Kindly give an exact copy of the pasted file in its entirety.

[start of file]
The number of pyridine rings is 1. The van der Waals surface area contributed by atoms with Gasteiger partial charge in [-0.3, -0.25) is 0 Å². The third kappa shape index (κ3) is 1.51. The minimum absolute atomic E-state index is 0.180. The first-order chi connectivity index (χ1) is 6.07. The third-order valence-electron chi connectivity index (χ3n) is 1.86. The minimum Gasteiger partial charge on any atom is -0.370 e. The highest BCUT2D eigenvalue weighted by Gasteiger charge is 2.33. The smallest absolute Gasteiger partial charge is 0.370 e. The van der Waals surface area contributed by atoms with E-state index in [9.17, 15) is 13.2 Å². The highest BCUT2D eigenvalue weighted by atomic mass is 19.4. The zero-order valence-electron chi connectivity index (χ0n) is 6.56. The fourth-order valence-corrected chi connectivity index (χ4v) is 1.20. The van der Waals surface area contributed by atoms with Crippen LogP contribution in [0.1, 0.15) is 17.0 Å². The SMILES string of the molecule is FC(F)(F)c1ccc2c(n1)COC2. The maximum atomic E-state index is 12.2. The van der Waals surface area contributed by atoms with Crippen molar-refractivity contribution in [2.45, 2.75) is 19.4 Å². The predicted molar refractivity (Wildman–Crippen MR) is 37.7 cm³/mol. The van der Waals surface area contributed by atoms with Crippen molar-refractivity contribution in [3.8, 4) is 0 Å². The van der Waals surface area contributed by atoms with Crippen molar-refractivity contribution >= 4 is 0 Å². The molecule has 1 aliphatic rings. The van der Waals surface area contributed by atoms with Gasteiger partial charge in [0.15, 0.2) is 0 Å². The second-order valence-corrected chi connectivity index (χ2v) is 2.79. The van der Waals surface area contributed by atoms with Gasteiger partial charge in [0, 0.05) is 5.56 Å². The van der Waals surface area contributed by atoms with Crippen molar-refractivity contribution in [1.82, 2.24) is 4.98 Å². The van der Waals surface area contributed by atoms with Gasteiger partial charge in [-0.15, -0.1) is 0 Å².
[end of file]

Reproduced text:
The number of pyridine rings is 1. The van der Waals surface area contributed by atoms with Gasteiger partial charge in [-0.3, -0.25) is 0 Å². The third kappa shape index (κ3) is 1.51. The minimum absolute atomic E-state index is 0.180. The first-order chi connectivity index (χ1) is 6.07. The third-order valence-electron chi connectivity index (χ3n) is 1.86. The minimum Gasteiger partial charge on any atom is -0.370 e. The highest BCUT2D eigenvalue weighted by Gasteiger charge is 2.33. The smallest absolute Gasteiger partial charge is 0.370 e. The van der Waals surface area contributed by atoms with E-state index in [9.17, 15) is 13.2 Å². The highest BCUT2D eigenvalue weighted by atomic mass is 19.4. The zero-order valence-electron chi connectivity index (χ0n) is 6.56. The fourth-order valence-corrected chi connectivity index (χ4v) is 1.20. The van der Waals surface area contributed by atoms with Crippen LogP contribution in [0.1, 0.15) is 17.0 Å². The SMILES string of the molecule is FC(F)(F)c1ccc2c(n1)COC2. The maximum atomic E-state index is 12.2. The van der Waals surface area contributed by atoms with Crippen molar-refractivity contribution in [2.45, 2.75) is 19.4 Å². The predicted molar refractivity (Wildman–Crippen MR) is 37.7 cm³/mol. The van der Waals surface area contributed by atoms with Crippen molar-refractivity contribution in [3.8, 4) is 0 Å². The van der Waals surface area contributed by atoms with Crippen molar-refractivity contribution >= 4 is 0 Å². The molecule has 1 aliphatic rings. The van der Waals surface area contributed by atoms with Gasteiger partial charge in [0.15, 0.2) is 0 Å². The second-order valence-corrected chi connectivity index (χ2v) is 2.79. The van der Waals surface area contributed by atoms with Gasteiger partial charge in [0, 0.05) is 5.56 Å². The van der Waals surface area contributed by atoms with Crippen molar-refractivity contribution in [1.82, 2.24) is 4.98 Å². The van der Waals surface area contributed by atoms with Gasteiger partial charge in [-0.15, -0.1) is 0 Å².